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Refractory cancer is a cancer that is not responding to treatments. Individuals with cases of refractory cancer can be provided with supportive care to help them feel more comfortable, but their treatment options have been exhausted. Since new treatments are often in development, patients with this diagnosis may be able to find a clinical trial or apply for compassionate use of medications to try another treatment option that would not otherwise be available. Care for such patients is supervised by an oncologist, a medical specialist who focuses on cancer care.
For some refractory cancers, the cancer resists treatment from the start. Various treatment protocols may be tried, but the cancer is resistant to all of them. These cancers will not shrink or break up in response to chemotherapy and radiation, and either cannot be operated on or return after surgery. A diagnosis of refractory cancer can be made by examining medical imaging studies to see if the cancer is shrinking or changing shape in response to the treatments.
In other cases, a cancer responds to treatment initially, but stops responding partway through treatment. Patients with this form of refractory cancer may initially improve before the cancer returns and stubbornly resists treatments. In these patients, scans from various stages of treatment can be compared to see how the cancer is responding and to identify the point when the cancer stopped being susceptible to treatment.
If a patient has a cancer that is unresponsive to treatment and all traditional treatment avenues have been pursued, an oncologist may recommend the patient for clinical trials. Clinical trials provide access to medications in development and may offer opportunities to the patient. Certain trials actively seek out patients with refractory cancer. Patients can also look up clinical trial databases to see if there are any ongoing trials they can enroll in.
Treatment is also provided to manage symptoms. Cancer can be painful and a patient with refractory cancer will be provided with pain medication to increase comfort. Other medications and treatments can address symptoms like loss of appetite, anxiety, nausea, difficulty breathing, and organ failure. Some patients prefer to receive supportive treatments at home with the assistance of a home care nurse while others may prefer to be hospitalized or housed in a hospice facility. As new treatment options arise, patients can be presented with them to determine if they are interested in pursuing new treatments for their cancers.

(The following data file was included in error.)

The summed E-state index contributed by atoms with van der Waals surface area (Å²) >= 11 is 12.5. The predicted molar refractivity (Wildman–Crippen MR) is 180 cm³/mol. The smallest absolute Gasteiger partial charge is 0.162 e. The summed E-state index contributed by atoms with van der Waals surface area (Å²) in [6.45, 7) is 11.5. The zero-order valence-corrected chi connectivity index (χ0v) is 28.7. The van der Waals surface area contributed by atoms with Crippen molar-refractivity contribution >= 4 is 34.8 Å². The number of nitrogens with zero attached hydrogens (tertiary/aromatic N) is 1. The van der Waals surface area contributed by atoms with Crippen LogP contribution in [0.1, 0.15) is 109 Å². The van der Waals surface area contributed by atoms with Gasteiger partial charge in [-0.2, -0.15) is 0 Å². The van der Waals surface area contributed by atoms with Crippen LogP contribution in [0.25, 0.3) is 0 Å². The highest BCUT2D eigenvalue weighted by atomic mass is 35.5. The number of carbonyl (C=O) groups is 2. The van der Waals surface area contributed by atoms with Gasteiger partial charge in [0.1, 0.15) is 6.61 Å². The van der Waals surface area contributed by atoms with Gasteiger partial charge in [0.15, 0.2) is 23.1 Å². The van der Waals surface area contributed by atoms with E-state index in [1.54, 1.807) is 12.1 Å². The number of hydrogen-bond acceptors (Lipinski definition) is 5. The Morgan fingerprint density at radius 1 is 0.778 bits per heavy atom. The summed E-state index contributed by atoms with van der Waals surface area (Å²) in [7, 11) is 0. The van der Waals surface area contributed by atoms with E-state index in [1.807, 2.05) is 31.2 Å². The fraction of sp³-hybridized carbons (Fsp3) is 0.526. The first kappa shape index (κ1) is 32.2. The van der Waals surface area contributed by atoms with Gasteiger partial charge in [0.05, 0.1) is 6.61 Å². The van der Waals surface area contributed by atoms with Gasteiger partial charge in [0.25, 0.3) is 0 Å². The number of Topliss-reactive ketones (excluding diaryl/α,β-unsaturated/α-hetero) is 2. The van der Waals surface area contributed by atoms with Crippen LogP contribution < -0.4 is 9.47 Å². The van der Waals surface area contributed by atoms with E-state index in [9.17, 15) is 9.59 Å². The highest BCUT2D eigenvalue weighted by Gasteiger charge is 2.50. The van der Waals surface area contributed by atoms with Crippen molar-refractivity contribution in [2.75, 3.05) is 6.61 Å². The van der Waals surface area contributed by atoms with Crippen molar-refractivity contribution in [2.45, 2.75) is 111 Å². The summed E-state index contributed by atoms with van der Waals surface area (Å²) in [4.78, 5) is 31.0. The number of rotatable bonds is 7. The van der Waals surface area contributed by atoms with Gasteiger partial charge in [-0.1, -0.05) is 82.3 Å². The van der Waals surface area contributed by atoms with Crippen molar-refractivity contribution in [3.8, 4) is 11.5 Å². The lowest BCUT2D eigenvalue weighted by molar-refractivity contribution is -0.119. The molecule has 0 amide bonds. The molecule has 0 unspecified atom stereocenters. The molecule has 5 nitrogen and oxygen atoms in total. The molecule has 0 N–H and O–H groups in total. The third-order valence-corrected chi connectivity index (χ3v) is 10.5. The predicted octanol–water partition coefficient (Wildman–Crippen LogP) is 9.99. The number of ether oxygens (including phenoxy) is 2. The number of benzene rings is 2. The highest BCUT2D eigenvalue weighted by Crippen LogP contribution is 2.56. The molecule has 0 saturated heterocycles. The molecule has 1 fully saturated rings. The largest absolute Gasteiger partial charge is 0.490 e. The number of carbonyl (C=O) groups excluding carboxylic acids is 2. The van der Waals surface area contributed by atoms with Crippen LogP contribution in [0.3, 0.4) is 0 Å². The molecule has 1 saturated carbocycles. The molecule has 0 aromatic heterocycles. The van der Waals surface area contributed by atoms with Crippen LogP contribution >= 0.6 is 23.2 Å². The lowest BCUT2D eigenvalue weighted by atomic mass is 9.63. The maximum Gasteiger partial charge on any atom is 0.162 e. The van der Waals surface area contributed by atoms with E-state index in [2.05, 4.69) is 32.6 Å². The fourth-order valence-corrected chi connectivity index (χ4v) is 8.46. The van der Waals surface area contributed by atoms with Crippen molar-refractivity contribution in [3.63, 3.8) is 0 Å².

@robbie21 - I think so, pretty much. Lung, breast, prostate, etc. There's no good kind of cancer, but there are worse kinds, and this is about as bad as it gets.
My favorite aunt died of refractory breast cancer and it was incredibly lonely for her. So much breast cancer information is geared toward "survivors." It's all pink ribbons and cancer walks and relentless cheerfulness. Well, she wasn't a "survivor." She was dying of it. She felt like even other cancer patients didn't want to be around her.
No one knows what to say to a person whose condition isn't responding to treatment and who just isn't going to get better, especially, I think, with the whole culture that surrounds breast cancer in particular.
I thought treatment of cancer had gotten pretty good in recent years. It seems like you hear about a lot of people making a complete recovery--except for the ones that don't. Can refractory cancer occur with any type of cancer?
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